Congratulations to the many levels of government that created this handsome new facility. Great job!

Hasta Luego
Lawrie & Lynda

You can also find us at:
Animals and Family Members is a collection of stories about critters we have known:

The Adventures of Thomas the Cat is our first book, written in Spanish and English, for young children to enjoy:ás-el-Gato

Friday, October 3, 2014

Hidden Secrets (Lawrie's turn to write)

I know, it's a hard job running around Isla looking for all the fun bars. Oh well, my “check liver” light is not on at the moment, so here goes.

Starting downtown on Francisco Madero Street, just off Hidalgo Avenue is Tiny's Bar. No, Tiny, the owner is not tiny, but the bar is. 

Two-for-one Mojitos
It is probably only eight feet across. Tiny's is a fun spot with great drinks, and my brand of beer: Sol. 

But since it is two-for-one Mojitos day, I had to sample a couple, and then it is time to move on. 

This time I stopped at the Bunga Bar, also known as The Drunken Mermaid, just a cross from the ferry terminal on Rueda Medina. They don't carry my brand of beer, but oh well, I guess rum and Coke it is. 

This is a perfect spot to people watch in the late afternoon – lots of small and even smaller bikinis passing by on the street – with fun music playing in the background.

I've got a bit of a buzz going. I'm going in circles, retracing my route back to Hemingway's Grill (La Tablita) on Guerrero Avenue. 

La Tablita - Hemingway's Grill
This is a place for me to get into serious trouble. Luz the bartender takes very good care of me, and they have icy cold Sol. Well, I'm going to leave the downtown area now, and travel up the west side of the island to where I can park the golf cart, and get a taxi as driving will soon not be an option for me.

Bahia Tortuga - listening to music.
Bahia Tortuga is the first bar I came across. It is a great palapa bar situated on the bay, with a stage for the outstanding live music acts they feature.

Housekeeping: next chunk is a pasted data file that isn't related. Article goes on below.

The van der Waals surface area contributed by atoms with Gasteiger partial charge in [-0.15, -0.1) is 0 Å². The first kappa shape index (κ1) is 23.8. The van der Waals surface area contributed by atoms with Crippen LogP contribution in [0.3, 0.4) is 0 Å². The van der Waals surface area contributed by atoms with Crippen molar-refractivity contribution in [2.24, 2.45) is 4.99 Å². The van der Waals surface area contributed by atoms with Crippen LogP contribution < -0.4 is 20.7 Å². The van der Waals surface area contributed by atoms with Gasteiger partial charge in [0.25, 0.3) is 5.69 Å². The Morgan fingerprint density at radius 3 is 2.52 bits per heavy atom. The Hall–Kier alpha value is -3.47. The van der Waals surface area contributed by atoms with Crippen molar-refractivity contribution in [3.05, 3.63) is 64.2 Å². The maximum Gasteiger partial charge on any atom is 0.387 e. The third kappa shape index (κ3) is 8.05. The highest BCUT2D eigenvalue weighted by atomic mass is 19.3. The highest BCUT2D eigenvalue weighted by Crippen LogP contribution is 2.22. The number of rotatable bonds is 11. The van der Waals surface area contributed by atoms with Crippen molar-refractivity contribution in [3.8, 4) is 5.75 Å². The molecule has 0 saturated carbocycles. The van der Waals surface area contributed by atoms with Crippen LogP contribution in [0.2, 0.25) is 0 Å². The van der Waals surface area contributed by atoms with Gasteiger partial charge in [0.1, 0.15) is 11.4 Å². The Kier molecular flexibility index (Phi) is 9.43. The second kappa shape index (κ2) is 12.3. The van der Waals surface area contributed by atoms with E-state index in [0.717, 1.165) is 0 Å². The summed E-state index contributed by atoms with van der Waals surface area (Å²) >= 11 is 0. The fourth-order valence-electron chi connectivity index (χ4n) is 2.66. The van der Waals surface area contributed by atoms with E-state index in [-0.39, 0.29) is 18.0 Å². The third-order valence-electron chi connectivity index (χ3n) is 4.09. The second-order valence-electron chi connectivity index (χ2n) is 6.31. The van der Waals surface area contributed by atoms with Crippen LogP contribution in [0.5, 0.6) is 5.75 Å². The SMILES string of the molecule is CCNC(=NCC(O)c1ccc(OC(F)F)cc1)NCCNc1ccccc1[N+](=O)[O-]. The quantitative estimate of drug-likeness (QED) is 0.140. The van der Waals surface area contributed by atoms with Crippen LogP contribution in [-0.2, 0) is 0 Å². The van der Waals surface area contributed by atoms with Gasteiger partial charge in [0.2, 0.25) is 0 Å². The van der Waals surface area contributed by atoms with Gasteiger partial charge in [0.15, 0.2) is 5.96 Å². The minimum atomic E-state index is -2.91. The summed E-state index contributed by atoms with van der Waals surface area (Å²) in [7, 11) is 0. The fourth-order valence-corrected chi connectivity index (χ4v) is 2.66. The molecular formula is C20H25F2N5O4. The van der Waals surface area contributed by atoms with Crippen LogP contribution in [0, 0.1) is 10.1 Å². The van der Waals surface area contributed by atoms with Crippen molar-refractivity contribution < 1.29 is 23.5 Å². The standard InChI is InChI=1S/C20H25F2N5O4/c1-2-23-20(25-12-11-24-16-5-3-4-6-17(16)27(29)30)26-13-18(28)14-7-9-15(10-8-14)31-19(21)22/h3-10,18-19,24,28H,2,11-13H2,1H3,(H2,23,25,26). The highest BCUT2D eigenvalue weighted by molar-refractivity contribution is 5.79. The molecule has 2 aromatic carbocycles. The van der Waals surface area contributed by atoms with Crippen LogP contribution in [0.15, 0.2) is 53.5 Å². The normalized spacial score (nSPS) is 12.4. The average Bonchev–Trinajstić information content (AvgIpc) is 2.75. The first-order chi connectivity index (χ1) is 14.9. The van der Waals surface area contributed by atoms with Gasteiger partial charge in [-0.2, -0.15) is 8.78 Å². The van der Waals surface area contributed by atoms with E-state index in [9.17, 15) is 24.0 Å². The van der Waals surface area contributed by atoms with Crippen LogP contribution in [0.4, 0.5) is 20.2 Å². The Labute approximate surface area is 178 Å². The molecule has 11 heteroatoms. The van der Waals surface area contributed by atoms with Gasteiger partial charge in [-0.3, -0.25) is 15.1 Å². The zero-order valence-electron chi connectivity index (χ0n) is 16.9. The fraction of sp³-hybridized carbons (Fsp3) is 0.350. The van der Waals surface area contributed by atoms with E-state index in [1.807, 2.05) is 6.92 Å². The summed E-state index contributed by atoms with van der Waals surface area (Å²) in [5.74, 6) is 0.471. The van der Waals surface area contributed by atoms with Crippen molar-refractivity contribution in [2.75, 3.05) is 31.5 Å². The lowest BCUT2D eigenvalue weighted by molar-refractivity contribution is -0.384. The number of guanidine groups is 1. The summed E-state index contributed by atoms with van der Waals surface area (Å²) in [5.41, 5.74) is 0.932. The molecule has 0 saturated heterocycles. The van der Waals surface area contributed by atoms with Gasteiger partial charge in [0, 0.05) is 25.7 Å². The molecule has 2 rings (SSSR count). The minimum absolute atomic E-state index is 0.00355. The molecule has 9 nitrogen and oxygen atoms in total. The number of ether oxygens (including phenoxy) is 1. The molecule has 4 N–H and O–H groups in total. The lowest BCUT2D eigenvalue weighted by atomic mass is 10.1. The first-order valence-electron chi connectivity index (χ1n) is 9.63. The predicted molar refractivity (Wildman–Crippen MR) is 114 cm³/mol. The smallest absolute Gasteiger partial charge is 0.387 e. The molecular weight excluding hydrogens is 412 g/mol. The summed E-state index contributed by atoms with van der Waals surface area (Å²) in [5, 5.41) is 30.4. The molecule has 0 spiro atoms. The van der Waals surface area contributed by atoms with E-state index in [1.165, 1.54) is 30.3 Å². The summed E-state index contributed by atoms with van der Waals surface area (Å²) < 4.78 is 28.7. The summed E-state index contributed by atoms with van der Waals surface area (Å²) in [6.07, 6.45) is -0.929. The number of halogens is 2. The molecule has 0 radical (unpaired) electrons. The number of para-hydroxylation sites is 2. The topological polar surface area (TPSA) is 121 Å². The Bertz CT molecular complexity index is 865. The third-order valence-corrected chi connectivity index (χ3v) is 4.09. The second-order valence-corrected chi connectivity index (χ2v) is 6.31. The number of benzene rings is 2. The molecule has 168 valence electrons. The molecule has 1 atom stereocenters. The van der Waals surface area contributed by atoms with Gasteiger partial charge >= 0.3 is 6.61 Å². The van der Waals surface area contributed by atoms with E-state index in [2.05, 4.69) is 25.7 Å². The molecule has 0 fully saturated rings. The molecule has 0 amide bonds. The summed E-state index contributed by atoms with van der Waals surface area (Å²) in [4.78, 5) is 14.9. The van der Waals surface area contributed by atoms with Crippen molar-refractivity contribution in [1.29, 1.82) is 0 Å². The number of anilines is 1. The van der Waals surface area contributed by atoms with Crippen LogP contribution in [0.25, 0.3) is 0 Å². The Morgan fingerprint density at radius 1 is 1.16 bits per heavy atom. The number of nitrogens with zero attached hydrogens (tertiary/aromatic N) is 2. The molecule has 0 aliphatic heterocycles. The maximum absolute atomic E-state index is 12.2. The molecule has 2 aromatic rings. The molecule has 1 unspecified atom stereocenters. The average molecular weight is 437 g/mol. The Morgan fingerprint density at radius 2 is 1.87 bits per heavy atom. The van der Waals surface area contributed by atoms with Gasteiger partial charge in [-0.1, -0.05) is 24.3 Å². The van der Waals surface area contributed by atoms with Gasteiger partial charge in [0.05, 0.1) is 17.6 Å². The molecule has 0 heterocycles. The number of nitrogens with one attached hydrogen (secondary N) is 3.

They don't have my kind of beer, but a Margarita or two will be just fine fun.

Soggy Peso SOL - colder than a penguin's butt
Next is a short walk to the Soggy Peso Bar & Grill. Okay it's only two doors away. 

Here I am in serious trouble; icy cold Sol cerveza, killer strong margs, and fun, friendly staff. I had to be taken home at this point (I think).

Oh, the sacrifices I make for a good story.

The day after I continue my quest to hunt down all the fun bars on Isla; besides I need the golf cart back.

Daddy Blues at Barlito's 
On to Barlito's at the Marina Paraiso. It's another enjoyable palapa bar, overlooking a marina, that also features live music three nights a week. Barlito's serves most types of beer, which is rare, as most bars in Mexico are either a Sol house, or a Corona house, but not both. It's a licensing thing.

The Band with No Name at Chuuk Kay
Next door to Barlito's is Casa Blanca. It's one of those bars that is not structurally sound, as they seem to need a brass pole to hold the ceiling up. This one is probably best enjoyed later at night.

A little further along, and back on the waterfront, is Chuuk Kay with a new and very large palapa right on the beach. The covered space would easily accommodate a large wedding group. Chuuk Kay also has my kind of beer, and good food. The Band With No Name – Javier and the guys – play fun danceable tunes on weekends.